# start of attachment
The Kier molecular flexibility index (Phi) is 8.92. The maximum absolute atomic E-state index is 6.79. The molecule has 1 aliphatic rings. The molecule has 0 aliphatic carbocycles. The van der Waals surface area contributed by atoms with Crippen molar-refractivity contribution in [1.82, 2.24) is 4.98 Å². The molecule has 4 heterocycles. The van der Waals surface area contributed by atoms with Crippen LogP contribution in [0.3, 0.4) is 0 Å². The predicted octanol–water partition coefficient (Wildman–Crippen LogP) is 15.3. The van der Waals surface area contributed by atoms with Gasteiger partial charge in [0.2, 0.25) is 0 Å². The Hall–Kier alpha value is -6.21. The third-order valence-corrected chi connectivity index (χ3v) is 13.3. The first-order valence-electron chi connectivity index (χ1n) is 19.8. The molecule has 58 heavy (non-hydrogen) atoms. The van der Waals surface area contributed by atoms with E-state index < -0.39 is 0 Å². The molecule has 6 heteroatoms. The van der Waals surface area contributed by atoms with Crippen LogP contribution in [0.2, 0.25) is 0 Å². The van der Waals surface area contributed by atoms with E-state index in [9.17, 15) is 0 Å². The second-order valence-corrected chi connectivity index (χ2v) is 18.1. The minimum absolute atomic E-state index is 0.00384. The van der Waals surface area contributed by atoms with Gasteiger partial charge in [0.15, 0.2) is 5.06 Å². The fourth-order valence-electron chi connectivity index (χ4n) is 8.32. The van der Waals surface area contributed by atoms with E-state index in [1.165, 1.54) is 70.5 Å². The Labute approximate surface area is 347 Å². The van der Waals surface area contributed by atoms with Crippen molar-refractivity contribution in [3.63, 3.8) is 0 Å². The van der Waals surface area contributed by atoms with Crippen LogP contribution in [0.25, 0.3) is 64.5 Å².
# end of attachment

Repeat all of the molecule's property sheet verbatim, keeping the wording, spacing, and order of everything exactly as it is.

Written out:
The Kier molecular flexibility index (Phi) is 8.92. The maximum absolute atomic E-state index is 6.79. The molecule has 1 aliphatic rings. The molecule has 0 aliphatic carbocycles. The van der Waals surface area contributed by atoms with Crippen molar-refractivity contribution in [1.82, 2.24) is 4.98 Å². The molecule has 4 heterocycles. The van der Waals surface area contributed by atoms with Crippen LogP contribution in [0.3, 0.4) is 0 Å². The predicted octanol–water partition coefficient (Wildman–Crippen LogP) is 15.3. The van der Waals surface area contributed by atoms with Gasteiger partial charge in [0.2, 0.25) is 0 Å². The Hall–Kier alpha value is -6.21. The third-order valence-corrected chi connectivity index (χ3v) is 13.3. The first-order valence-electron chi connectivity index (χ1n) is 19.8. The molecule has 58 heavy (non-hydrogen) atoms. The van der Waals surface area contributed by atoms with E-state index < -0.39 is 0 Å². The molecule has 6 heteroatoms. The van der Waals surface area contributed by atoms with Crippen LogP contribution in [0.2, 0.25) is 0 Å². The van der Waals surface area contributed by atoms with E-state index in [9.17, 15) is 0 Å². The second-order valence-corrected chi connectivity index (χ2v) is 18.1. The minimum absolute atomic E-state index is 0.00384. The van der Waals surface area contributed by atoms with Gasteiger partial charge in [0.15, 0.2) is 5.06 Å². The fourth-order valence-electron chi connectivity index (χ4n) is 8.32. The van der Waals surface area contributed by atoms with E-state index in [1.165, 1.54) is 70.5 Å². The Labute approximate surface area is 347 Å². The van der Waals surface area contributed by atoms with Crippen molar-refractivity contribution in [3.63, 3.8) is 0 Å². The van der Waals surface area contributed by atoms with Crippen LogP contribution in [0.25, 0.3) is 64.5 Å².